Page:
Let’s observe a couple of important things about this stirring challenge which Joshua issues to the Israelites and ultimately to us. First, it was preceded by a lengthy rehearsal of God’s gracious acts. Joshua begins by going all the way back to Terah, Abraham’s father, who lived as an idolater in the land beyond the Euphrates River (v. 2). Out of sheer grace, as we read in the early chapters of Genesis, the Lord revealed himself to Abraham and called him to move to Canaan, where the promised descendants would come to him through Isaac, Jacob, and his sons (vv. 3-4). There was nothing about Abraham that would make God want him. He and his family were worshiping other gods when the Lord called him. God’s call and promises to Abraham were acts of pure grace, totally unmerited and undeserved.
Next Joshua offers a synopsis of their deliverance from Egypt, the wilderness years, and the conquest of the land (vv. 5-13). The theme of that whole section could be summed up in two phrases from Joshua 24, verses12 and 13, “. . . it was not by your sword and bow, says the Lord. I gave you [the] land.”
Salvation, you see, is all God’s doing. We don’t really do anything, he does it all; he gives us everything. It’s all grace. So the response that we are asked to make, the choice that is set before us is a response to the grace of God which we’ve already experienced. Listen to this. Our choice is not whether or not we will be saved. We don’t choose God in order to be saved, but because we already have been saved by his prior choice of us and by means of his mighty acts of love. So we don’t initiate this. We simply respond. Our choice is whether or not we will respond to God’s grace in faith and obedience.
That’s the next thing to note. The choice we are asked to make is not a decision simply to believe in God but one to live in active obedience to him: “Choose for yourselves this day whom you will serve.” That’s how Joshua puts it, and then he adds in his famous testimony, “But as for me and my house, we will serve the Lord” (v.15). We are saved by God’s grace alone, which we receive by faith alone. But the Bible insists from beginning to end that real living faith, the only kind that can justify us, leads to a new life, one that’s wholly committed to the loving service of God. It’s relatively easy to make some sort of intellectual commitment to God, or to repeat a formula of acceptance, but as Jesus reminds us, the thing that really matters is not whether we say, “Lord, Lord,” but whether we do the will of our heavenly Father (Matthew 7:21).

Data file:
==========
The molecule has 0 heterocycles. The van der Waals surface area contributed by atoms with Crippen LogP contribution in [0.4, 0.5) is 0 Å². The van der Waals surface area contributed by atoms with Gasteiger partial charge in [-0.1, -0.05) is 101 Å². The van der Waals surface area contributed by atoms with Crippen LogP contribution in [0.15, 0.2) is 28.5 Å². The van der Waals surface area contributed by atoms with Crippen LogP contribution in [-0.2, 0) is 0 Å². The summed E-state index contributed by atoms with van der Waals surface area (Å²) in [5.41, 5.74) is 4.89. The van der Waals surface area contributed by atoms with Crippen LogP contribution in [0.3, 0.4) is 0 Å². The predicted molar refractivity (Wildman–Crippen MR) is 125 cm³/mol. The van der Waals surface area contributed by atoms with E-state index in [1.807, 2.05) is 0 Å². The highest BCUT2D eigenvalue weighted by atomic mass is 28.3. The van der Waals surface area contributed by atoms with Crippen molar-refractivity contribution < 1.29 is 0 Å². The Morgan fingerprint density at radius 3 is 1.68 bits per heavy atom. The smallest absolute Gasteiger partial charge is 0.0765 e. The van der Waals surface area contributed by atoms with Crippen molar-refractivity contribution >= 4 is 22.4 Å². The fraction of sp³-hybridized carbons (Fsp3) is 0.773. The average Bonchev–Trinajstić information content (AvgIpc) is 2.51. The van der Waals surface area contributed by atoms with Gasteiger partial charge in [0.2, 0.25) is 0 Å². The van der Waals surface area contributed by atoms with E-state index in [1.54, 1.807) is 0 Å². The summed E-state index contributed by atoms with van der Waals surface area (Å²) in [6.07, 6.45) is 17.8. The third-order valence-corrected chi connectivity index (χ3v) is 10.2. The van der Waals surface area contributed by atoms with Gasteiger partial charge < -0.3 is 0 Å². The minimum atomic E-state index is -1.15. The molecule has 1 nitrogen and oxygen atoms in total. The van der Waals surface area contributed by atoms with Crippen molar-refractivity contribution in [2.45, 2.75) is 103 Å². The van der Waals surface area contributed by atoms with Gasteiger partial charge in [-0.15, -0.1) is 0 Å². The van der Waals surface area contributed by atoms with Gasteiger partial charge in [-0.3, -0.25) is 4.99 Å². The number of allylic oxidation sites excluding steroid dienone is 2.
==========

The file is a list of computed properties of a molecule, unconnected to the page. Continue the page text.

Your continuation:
The Secret of Service
It’s all very well to call for the decision to serve the Lord, but now we come to the truly remarkable part of this story. When Joshua put the question to the people, they replied enthusiastically, “We also will serve the Lord, for he is our God” (v. 18). And here’s how Joshua responded:
But Joshua said to the people, “You are not able to serve the Lord, for he is a holy God. He is a jealous God; he will not forgive your transgressions or your sins” (v.19).
How about that! Joshua has just made an impassioned appeal to the Israelites to choose the Lord instead of any rival gods. The people have just responded with an enthusiastic statement of their desire to do just that. And Joshua flatly rejects it! It’s as if an evangelist invited people to come forward at the close of his message and then told all those who came, “Go back to your seats. You can’t make a commitment to Jesus anyway.”
Why did Joshua do that? Is he merely trying to test the strength of the people’s resolve? No, it’s really something more than that. Joshua is pushing the people into further thought by his startling response to them. He’s really telling them to slow down a minute and count the cost before you make your commitment. God is not to be trifled with; those who commit to him had better be ready to serve him and him alone, entirely with their whole life.
But I think there is even more here. What Joshua says is literally true: we can’t really serve the Lord, not in our own strength. We can’t make a lasting commitment to him. He is faithful; we are fickle and frail. If you undertake the Christian life confident of your own power, and relying on the strength of your own faith or the quality of your own obedience, you don’t have a chance, and neither do I. The secret of lasting faith is to learn the paradoxical truth that we cannot serve the Lord, we cannot love the Lord, we cannot even believe in the Lord in and of ourselves. Our only hope is in him. The secret is to begin, and continue, by always mistrusting ourselves and always and utterly relying upon him alone. Only then will we be faithful to the end.